Northern Insights / Perceptivity repeatedly directs readers to ProPublica, an American non-profit investigative news agency. I link to that site because it is one of the most useful sources of original news. As a proof of status, Sheri Fink was honored with a Pulitzer Prize for investigative reporting on deadly choices in New Orleans.
ProPublica has an unusual view of copyright protection. The organization invites others to “Steal Our Stories” without payment. All they ask in return is credit. Rather few sites of professional news gathering operate that way, particularly ones with excellent work. Most are designing barriers and pay-walls.
Readers of this blog are information gatherers who draw their own conclusions. I offer my opinions but want readers to examine issues from many points of view. I dislike knee-jerk responses that assume one is married to a place on the left-right spectrum. Besides, ethics, honesty and protecting nature should be unrelated to conservative or progressive points of view.
Howard Kurtz, media columnist with Washington Post writes ‘ProPublica’s non-profit’s news gathering pays off for partners. He provides background and notes that top-tier media partners are participating in and benefiting from ProPublica, a center of public interest journalism growing in influence.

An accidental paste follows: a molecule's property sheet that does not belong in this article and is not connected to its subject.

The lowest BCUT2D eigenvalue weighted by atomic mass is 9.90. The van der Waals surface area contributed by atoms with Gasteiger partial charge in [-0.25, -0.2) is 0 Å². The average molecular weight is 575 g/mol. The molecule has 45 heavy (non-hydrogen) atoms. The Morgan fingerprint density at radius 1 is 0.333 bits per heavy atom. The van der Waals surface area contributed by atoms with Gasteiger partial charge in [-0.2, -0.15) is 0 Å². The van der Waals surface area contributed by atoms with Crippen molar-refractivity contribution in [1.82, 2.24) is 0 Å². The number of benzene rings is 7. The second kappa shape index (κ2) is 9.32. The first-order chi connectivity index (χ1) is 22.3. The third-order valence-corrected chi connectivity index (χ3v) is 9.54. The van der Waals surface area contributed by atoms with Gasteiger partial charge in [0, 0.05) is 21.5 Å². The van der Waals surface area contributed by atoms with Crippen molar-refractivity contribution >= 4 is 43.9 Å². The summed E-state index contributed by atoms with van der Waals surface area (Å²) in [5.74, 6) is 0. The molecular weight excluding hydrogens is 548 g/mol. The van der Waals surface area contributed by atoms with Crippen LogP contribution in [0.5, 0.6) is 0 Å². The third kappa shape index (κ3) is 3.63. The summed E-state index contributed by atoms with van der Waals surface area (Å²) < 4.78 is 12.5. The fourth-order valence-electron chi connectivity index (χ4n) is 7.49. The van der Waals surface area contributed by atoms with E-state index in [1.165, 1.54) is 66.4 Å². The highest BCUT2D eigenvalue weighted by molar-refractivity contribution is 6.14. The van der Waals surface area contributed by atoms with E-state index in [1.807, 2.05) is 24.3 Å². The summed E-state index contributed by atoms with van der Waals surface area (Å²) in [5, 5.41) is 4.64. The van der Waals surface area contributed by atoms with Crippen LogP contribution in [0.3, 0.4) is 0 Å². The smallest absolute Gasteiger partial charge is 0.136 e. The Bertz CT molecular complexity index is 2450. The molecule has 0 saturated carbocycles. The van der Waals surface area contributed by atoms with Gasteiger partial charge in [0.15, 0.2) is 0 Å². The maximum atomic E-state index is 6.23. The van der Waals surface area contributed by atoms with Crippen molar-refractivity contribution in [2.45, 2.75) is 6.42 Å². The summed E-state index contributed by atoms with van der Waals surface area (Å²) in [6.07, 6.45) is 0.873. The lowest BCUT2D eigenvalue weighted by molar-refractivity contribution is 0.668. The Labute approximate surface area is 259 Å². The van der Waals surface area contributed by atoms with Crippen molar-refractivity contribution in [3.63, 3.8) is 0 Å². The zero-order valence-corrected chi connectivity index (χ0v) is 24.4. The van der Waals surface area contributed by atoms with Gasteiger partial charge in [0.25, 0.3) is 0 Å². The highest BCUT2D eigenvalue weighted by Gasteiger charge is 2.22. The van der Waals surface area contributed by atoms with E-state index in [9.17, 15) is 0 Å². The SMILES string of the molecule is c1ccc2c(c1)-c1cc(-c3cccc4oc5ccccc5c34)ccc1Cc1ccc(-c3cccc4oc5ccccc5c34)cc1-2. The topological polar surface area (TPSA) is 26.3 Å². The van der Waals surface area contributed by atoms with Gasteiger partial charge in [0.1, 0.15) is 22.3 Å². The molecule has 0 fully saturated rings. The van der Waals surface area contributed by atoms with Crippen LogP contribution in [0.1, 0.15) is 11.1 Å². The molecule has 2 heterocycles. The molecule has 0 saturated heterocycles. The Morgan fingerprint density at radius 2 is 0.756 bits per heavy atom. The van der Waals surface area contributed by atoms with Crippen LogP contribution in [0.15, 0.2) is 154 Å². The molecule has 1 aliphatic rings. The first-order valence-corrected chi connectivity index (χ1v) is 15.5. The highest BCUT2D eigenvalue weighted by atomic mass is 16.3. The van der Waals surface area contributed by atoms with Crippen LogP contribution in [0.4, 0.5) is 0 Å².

This is the new model we must implement in Canada. Vested interests already own messaging machines. The Fraser Institute spends over $1 million dollars a month, most of that in western Canada, selling messages to privatize and defund government and trust industry self-regulation. They distribute ready-made media content, something always enjoyed by budget starved news editors operating with slashed resources.
The same message is pushed by associated ‘think tanks’ who are funded not only by the mega-rich but by every citizen through deductions from tax of contributions to charities and foundations. The Fraser Institute has more financial resources, in relative terms, by itself than does ProPublica, in an economy more than ten times larger. Add in the budgets of the CD Howe Institute and the Atlantic Institute for Market Studies, Conference Board of Canada and others with similar aims, the big business point of view is well funded, even without considering who owns media corporations.
Labor unions compete with their own different messages, albeit without luxurious funding. I believe that Canada needs a broad approach to journalism in the public interest. The ProPublica model presents a workable approach for this country. We need people like its original funding partner. Herbert Sandler, a 78-year-old former banker, is contributing generously to the venture. He says his motivation is simple:
“I can’t stand the abuse of power. I can’t stand corruption. I can’t stand the powerful taking advantage of those with less power.”
Categories: Fraser Institute, Journalism
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